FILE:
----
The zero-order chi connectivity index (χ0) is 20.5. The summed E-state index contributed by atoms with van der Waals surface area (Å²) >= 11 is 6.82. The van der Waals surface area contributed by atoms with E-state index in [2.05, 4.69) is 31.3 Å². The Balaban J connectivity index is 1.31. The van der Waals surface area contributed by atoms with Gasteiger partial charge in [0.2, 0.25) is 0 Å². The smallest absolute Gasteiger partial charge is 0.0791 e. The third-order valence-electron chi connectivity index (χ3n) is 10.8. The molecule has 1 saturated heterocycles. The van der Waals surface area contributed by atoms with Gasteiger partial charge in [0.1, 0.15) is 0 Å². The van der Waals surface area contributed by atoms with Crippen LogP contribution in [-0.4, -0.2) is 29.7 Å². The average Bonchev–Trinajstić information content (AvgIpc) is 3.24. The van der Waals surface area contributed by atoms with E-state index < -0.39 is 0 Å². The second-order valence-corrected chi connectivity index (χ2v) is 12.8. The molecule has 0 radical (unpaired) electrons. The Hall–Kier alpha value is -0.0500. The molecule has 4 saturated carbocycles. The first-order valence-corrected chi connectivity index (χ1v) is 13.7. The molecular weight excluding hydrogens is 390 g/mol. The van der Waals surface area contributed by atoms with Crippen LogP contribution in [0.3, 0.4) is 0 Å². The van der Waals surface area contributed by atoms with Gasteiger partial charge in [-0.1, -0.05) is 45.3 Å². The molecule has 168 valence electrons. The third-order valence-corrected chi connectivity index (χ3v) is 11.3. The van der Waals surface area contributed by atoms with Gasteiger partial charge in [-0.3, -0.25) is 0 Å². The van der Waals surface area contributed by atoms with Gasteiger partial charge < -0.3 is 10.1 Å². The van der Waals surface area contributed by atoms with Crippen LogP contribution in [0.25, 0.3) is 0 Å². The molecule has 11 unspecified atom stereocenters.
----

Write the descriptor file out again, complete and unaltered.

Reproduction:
The zero-order chi connectivity index (χ0) is 20.5. The summed E-state index contributed by atoms with van der Waals surface area (Å²) >= 11 is 6.82. The van der Waals surface area contributed by atoms with E-state index in [2.05, 4.69) is 31.3 Å². The Balaban J connectivity index is 1.31. The van der Waals surface area contributed by atoms with Gasteiger partial charge in [0.2, 0.25) is 0 Å². The smallest absolute Gasteiger partial charge is 0.0791 e. The third-order valence-electron chi connectivity index (χ3n) is 10.8. The molecule has 1 saturated heterocycles. The van der Waals surface area contributed by atoms with Gasteiger partial charge in [0.1, 0.15) is 0 Å². The van der Waals surface area contributed by atoms with Crippen LogP contribution in [-0.4, -0.2) is 29.7 Å². The average Bonchev–Trinajstić information content (AvgIpc) is 3.24. The van der Waals surface area contributed by atoms with E-state index < -0.39 is 0 Å². The second-order valence-corrected chi connectivity index (χ2v) is 12.8. The molecule has 0 radical (unpaired) electrons. The Hall–Kier alpha value is -0.0500. The molecule has 4 saturated carbocycles. The first-order valence-corrected chi connectivity index (χ1v) is 13.7. The molecular weight excluding hydrogens is 390 g/mol. The van der Waals surface area contributed by atoms with Crippen LogP contribution in [0.3, 0.4) is 0 Å². The van der Waals surface area contributed by atoms with Gasteiger partial charge in [-0.1, -0.05) is 45.3 Å². The molecule has 168 valence electrons. The third-order valence-corrected chi connectivity index (χ3v) is 11.3. The van der Waals surface area contributed by atoms with Gasteiger partial charge in [-0.3, -0.25) is 0 Å². The van der Waals surface area contributed by atoms with Gasteiger partial charge < -0.3 is 10.1 Å². The van der Waals surface area contributed by atoms with Crippen LogP contribution in [0.25, 0.3) is 0 Å². The molecule has 11 unspecified atom stereocenters.